DATES: Comments and suggestions concerning the scope of the analysis should be submitted in writing and postmarked by March 10, 1999, to ensure timely consideration.
ADDRESSES: Send written comments to Endangered Species Management, Allegheny National Forest, P. O. Box 847, Warren PA 16365.
FOR FURTHER INFORMATION, CONTACT: Brad Nelson, Allegheny National Forest at 814/723-5150.
Forest Plan Background
The Allegheny National Forest Land and Resource Management Plan (Forest Plan), approved in 1986, provides for the management of forest resources. The Forest Plan was developed to maintain or enhance the species composition, structure, and functioning of Allegheny plateau ecosystems on the Allegheny National Forest, while providing a variety of goods and services to the American people.
Analysis documented in the Final Environmental Impact Statement evaluated potential effects on threatened and endangered species inhabiting the Allegheny National Forest and determined actions Allegheny National Forest personnel should implement which would contribute toward their recovery.
As part of the planning process, Federal agencies are required to comply with provisions of the Endangered Species Act of 1973, as amended. This includes a requirement to consult with the U. S. Department of Interior, Fish and Wildlife Service on proposals which may affect species federally listed as threatened, endangered, or proposed. In February 1986, consultation was completed for the newly- developed Forest Plan.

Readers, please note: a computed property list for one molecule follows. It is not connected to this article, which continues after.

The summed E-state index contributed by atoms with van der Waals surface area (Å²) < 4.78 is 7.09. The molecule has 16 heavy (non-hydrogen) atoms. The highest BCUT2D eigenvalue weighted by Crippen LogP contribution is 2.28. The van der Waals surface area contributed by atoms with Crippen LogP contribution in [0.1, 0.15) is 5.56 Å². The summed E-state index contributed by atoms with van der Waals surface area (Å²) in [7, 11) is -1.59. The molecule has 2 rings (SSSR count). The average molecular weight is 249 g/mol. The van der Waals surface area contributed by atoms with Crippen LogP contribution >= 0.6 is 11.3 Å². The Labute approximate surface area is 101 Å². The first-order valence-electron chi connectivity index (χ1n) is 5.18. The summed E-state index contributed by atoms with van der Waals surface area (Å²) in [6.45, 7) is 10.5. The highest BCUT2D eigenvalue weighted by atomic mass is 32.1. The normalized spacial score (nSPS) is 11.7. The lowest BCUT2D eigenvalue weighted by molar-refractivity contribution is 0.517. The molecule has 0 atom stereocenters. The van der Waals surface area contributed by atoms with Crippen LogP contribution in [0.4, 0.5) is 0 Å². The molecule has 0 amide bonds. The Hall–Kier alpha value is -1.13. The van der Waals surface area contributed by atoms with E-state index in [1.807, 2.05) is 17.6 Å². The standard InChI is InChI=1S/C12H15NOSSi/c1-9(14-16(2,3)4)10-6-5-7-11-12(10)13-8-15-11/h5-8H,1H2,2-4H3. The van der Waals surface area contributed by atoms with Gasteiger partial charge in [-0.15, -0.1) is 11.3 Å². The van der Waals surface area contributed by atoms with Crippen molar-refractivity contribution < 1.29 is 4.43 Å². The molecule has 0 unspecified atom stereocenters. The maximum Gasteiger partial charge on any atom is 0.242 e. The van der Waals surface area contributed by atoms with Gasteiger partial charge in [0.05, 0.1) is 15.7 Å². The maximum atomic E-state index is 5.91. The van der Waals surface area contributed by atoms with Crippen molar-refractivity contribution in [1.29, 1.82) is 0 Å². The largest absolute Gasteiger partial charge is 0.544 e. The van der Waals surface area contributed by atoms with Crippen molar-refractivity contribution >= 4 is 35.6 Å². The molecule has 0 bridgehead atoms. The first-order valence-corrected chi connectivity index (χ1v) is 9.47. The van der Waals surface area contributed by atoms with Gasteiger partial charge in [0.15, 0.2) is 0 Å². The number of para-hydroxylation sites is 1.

Since then, the Fish and Wildlife Service and the Allegheny National Forest have continued consulting when three different Environmental Impact Statements proposed amendments to the Forest Plan, when new issues have arisen, and when new species were added to the endangered species list.
New Information Related to Threatened and Endangered Species
In July 1998, based on additional new information, Allegheny National Forest personnel began informal consultation again with the Fish and Wildlife Service. That information included the following: Bald eagle populations have increased, with three new nests located on or near the Allegheny National Forest; the Indiana bat was found on the Allegheny National Forest; and two species of fresh water mussels had been added to the Federal list of threatened and endangered species.
Continuing research and inventory of threatened and endangered species populations on the Allegheny National Forest, as well as refinement of our knowledge of these species' habitat requirements, prompts us to update the potential effects of continued implementation of the existing Forest Plan, as amended, on these five Federally listed species.
Allegheny National Forest personnel completed a biological assessment for the five species and transmitted it to the Fish and Wildlife Service on December 17, 1998. The Biological Assessment includes proposed terms and conditions, and any modifications issued by the Fish and Wildlife Service in the bioligical opinion, would provide the basis for the Forest Plan amendment. These terms and conditions consititute the proposed action.
Proposed Action: Measures to Minimize Potential Adverse Effects to Threatened And Endangered Species
Current Forest Plan standards and guidelines provide protection to Indiana bat habitat and populations. The following measures are proposed to strengthen the Allegheny National Forest's ability to protect and manage habitat for this species. To understand these measures, distinctions are made between green units and salvage units. Green units are stands consisting primarily of live trees. Salvage units are where conditions such as insect and disease infestations or other catastrophic events have created a stand where the amount of dead and dying trees predominate (‹40% of relative stand density in live trees).